Places and Spaces

We developed a modelling tool, entitled Places + Spaces, for Canadian communities to assess alternative development pathways. Pathways are influenced by levers (policy options, investment choices in social and physical infrastructure) and impacts (community wellbeing, resource consumption and financial viability). The “engine” of this tool — which traces the complex relationships between levers and impacts — is an integrated systems simulation model of the community incorporating community-specific data and reflecting community-specific policies and scenarios. The infrastructure builds upon a platform developed through decades of research and development in the area of socio-economic, natural resource and urban land use models. The research team worked in partnership with 3 to 4 case studies to iteratively develop the tool so that it is both useful anuser-friendlyly for Canadian communities.  


Features of this innovative infrastructure include:

  • a biophysical foundation that integrates population and demographics, buildings and urban form;
  • physical infrastructure and services (transportation, water, waste, energy), 
  • incorporates social infrastructure and services (education, healthcare, recreation), and economic activity (labour, products and services);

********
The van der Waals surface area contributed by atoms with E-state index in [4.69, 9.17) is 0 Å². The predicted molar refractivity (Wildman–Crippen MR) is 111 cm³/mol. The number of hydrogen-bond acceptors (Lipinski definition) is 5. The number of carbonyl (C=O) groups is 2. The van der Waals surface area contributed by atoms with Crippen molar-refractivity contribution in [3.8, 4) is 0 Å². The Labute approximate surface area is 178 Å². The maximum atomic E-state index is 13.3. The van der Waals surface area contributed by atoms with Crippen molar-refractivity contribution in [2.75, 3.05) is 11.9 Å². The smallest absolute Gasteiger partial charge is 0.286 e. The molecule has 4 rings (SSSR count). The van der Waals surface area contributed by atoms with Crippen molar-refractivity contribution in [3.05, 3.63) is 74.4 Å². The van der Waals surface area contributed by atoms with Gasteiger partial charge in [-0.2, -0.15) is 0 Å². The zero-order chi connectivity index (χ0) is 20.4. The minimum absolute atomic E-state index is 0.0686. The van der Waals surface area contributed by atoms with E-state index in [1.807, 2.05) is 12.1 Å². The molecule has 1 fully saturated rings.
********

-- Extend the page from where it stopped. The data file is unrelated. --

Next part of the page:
• accounts for the financial states and activities of the public sector, private sector and households within the community and financial flows leaving and entering the community, and
  • explicitly integrates biophysical elements and financial accounting.

A presentation on the model and results is available here

Communities will be able to use the infrastructure to guide planning, development and investment decisions. The following examples highlight how Places + Spaces can be used:

  • A major new residential and commercial development project is proposed. Will this development result in a net economic benefit to the community? How will this impact the health of community members?
  • The municipality has proposed to apply an additional 5% on property taxes to fund climate action. Will this result in increased prosperity for the community? Will new jobs be created or will the new tax stifle economic activity?
  • A pulp mill is about to close. What will be the social and economic impact on the community? To what extent might the informal economy or local exchange trading systems mitigate the impact.
We are grateful for funding from the Canada Foundation for Innovation John R. Evans Leaders Fund. A final report is being prepared on the 2-year research project and for further details visit the Place + Spaces website.